China’s aviation industry was the first to navigate the pandemic. Its journey offers hope, even if only from within its own borders.
Air travel in China, where COVID-19 was first detected, is seeing brighter days. Ahead of the country’s Labour Day holiday in early May, China Eastern Airlines announced plans to resume 70 to 80 percent of flights by the end of June, making it – albeit perhaps only for a fleeting time – the world’s largest carrier by seats. In the first week of May, air traffic across the country had rebounded to over 8,000 flights daily, representing a four-month high and about 65 percent of what it had been mid-January, according to data from Airsavvi.
Until the holiday, China’s lifting of restrictions had been gradual and uneven. Trunk routes by domestic carriers showed recovery in mid-April, with Shanghai-Shenzhen, for example, up to 60 daily flights, compared to 100 pre-COVID-19, and Guangzhou-Hangzhou at 45, compared to 60 before. However, flights to and from Beijing remained an exception, with the key Beijing-Shanghai route only having 20 flights from a previous 110. There were even fewer to Beijing from other major cities like Chengdu and Shenzhen.
The reason? Beijing in April still required a 14-day quarantine for domestic arrivals. “It’s definitely more conservative,” according to China Aviation Valuation Advisors chairman David Yu, also an adjunct professor at New York University’s Shanghai campus. Restrictions, like having travelers self-isolate upon arrival, may help people feel safe but can also have the inverse effect, Yu says: “Quarantine makes people weary. But over time, restrictions will decrease as you see nothing bad happens.”
Indeed, the May surge in domestic travel was propelled by a waning number of coronavirus cases and relaxed rules on travel and quarantining. Days before the holiday, authorities downgraded the emergency response level of Beijing, allowing locals to leave the city and travelers from around the country to visit the capital without having to undergo the two weeks of home isolation. Within a half hour of the announcement, flight bookings in Beijing spiked to 15 times of previous levels, reports the Chinese travel booking app Qunar.
Of course, so much of the airline industry’s recovery depends on the vagaries of the virus and its human carriers, but early measures taken by Chinese aviation authorities in response to COVID-19, which sought to minimize impact while preserving long-term passenger confidence in air travel safety, may have helped. In February, the Civil Aviation Administration of China (CAAC) wrote on its website that it would adopt a three-pronged approach of being “serious, scientific and calm,” and shortly after published a piece containing insight and advice from experts from the Civil Aviation Medicine Center.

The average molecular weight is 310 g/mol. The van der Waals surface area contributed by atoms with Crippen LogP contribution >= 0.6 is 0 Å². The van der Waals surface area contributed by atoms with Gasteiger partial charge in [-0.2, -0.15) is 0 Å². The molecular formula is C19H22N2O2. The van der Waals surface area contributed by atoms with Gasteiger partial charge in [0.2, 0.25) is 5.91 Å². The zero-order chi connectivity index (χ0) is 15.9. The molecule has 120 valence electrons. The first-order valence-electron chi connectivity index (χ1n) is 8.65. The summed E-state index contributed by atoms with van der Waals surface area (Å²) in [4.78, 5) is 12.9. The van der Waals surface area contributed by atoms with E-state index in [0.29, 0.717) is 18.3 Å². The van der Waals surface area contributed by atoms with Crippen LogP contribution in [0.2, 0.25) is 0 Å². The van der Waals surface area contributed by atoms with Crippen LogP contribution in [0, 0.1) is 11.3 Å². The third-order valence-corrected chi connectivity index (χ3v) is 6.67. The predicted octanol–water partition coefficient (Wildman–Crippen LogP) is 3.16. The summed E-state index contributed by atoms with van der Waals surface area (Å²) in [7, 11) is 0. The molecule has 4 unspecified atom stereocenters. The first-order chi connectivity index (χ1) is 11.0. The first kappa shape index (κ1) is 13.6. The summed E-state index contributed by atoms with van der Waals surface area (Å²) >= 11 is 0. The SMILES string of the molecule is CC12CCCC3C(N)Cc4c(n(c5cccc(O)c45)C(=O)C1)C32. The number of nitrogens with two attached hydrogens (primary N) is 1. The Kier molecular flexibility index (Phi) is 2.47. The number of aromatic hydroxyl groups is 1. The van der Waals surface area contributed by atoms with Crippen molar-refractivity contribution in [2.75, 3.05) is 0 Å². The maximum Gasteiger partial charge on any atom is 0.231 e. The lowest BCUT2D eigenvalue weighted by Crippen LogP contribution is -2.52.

“Quarantine makes people weary. But over time, restrictions will decrease as you see nothing bad happens.” €” David Yu, NYU Shanghai
Passengers were advised to choose a window seat when possible, to minimize contact with high-touch surfaces, such as armrests and tray tables, and to not use lavatories since cleaning and disinfection could not be carried out during flight. Meanwhile, airlines adapted catering menus and service protocols to minimize contact, in addition to only using disposable tableware, and removing pillows, blankets, magazines and seatback pocket inserts altogether. Airports were directed to regularly clean passenger contact areas, and ground crew were to increase the frequency of aircraft sanitization. The CAAC also included instructions for the flying public, such as asking passengers to wear masks, refrain from touching their face and avoid travel if feeling unwell. Many of these same measures would later surface in other markets, with airlines around the world releasing videos and posters showing cleaning practices and replacing trolley services with snack bags.
As new domestic cases in China dwindled, a new problem emerged: imported cases. In response, the CAAC has devised a threat scoring system for flights, based on duration, load factor and the number of confirmed coronavirus cases in the flight’s departure country. It has also put a cap on the number of flights airlines around the world may operate to China for the foreseeable future, which is being met with some pushback from airlines in the US. There’s no telling what form international travel will take in the long run, nor when Chinese domestic air travel will return to full-fledged pre-pandemic health. After all, a lot can change in
a couple of months.
“Road to Recovery” was originally published in the 10.3 June/July issue of APEX Experience magazine.